Repairs done on land are about ten times less expensive than doing the same on the platform itself.
Andreas Barth, Siemens’ Head of Grid Access Solutions

Maintenance is also simplified. Rather than bringing specialists to malfunctioning equipment, a modular approach allows the customer to decide whether to rectify faults offshore in minor cases, or to bring the equipment onshore, replacing it with an immediately available spare unit. Repairs done on land, Barth notes, “are about ten times less expensive than doing the same on the platform itself.” Downtime is nearly eliminated, because units can be exchanged altogether with replacement units held as spares – another case of “plug-and-play”.



A more compact AC substation, the Offshore Transformer Module helps cut operational and maintenance costs.



Smaller, leaner switchgear
Both high- and medium-voltage transformers have been optimized, increasing capacity while minimizing bulk. Fans and pumps have been completely eliminated. Neither do the transformers require any mineral oil. Instead, they employ a non-flammable, highly biodegradable fluid called ester liquid. It has two advantages over oil, as it allows an elimination of the fire-suppression system and is a much lower risk for marine life.
Siemens’ task force also realized that cutting total mass to below 1,000 tonnes could bring about a step change in cost reduction. Below that threshold, the OTM can be installed by conventional ships and cranes already deployed on the wind farm for wind turbine and foundation installation, as opposed to large specialized vessels that are much more costly, much less available, and subject to greater weather restrictions in their operations.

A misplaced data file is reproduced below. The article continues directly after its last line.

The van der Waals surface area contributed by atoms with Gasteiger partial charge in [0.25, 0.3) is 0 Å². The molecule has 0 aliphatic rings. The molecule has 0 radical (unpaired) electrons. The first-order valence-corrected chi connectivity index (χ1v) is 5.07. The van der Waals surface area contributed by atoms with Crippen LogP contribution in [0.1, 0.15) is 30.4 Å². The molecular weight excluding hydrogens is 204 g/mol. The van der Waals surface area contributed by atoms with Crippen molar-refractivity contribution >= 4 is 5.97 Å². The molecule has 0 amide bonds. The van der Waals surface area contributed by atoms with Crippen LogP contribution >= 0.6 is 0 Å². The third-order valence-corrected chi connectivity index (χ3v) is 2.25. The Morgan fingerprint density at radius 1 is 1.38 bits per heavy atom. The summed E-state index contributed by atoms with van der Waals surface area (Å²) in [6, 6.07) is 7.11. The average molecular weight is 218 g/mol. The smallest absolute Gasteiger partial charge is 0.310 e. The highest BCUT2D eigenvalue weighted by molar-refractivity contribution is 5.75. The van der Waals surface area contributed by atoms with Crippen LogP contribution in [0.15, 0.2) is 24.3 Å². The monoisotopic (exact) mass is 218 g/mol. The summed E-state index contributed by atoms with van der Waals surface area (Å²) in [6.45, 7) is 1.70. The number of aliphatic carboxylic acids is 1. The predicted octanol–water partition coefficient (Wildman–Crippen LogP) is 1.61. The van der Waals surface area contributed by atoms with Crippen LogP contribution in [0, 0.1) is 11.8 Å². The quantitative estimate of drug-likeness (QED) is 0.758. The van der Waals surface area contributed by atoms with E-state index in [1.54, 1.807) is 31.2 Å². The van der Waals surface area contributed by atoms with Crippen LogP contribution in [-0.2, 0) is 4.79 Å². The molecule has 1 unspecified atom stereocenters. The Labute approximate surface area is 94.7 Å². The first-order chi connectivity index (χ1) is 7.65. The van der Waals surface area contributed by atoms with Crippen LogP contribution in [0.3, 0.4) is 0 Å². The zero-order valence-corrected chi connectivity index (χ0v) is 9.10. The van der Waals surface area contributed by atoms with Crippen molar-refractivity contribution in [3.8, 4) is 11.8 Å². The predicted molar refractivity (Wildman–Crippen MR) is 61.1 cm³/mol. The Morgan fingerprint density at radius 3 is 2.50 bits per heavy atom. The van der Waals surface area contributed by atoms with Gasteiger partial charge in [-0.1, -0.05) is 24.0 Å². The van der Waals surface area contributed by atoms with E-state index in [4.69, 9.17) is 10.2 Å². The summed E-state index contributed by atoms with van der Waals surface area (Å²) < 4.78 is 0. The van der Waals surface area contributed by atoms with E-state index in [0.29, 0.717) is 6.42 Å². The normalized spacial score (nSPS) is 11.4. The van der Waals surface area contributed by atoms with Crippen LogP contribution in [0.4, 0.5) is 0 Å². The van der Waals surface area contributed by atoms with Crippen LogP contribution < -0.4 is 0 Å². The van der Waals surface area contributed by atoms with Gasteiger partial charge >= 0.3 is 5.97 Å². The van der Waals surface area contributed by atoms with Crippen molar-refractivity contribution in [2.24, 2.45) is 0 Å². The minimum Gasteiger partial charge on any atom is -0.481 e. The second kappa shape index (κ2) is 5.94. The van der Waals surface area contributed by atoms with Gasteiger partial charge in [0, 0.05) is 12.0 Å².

So how did the task force get below a kilotonne?

Firstly, the new solution obviates the requirement for dedicated compensation reactors –
a large piece of equipment that is no longer needed offshore – by better utilizing the given capabilities of the wind turbine generators.

The second step, not obvious at first but brilliant in retrospect, was to split the substation into two smaller ones, each of which can be mounted on separate foundations that are almost identical to those used for the wind turbines themselves, thus eliminating the need for a large, bespoke foundation. Smaller OTM’s also allow the utilization of a much broader, potentially more local supply chain for construction, something that many customers find valuable.

Combined savings
Another future installation option is to attach the OTMs to two wind turbine foundations. No additional foundation is needed to support the two modules.

All told, each new substation module weighs around 630 tons (generating 250 megawatts each), a reduction of nearly 60 percent from conventional designs. For larger capacities, multiple modules can be used. Given that two thirds of offshore capital is typically spent on building and installing platforms, this translates into a serious reduction of future project costs.

Eric Johnson writes about technology, business and the environment from Zurich.
Picture credits: Siemens AG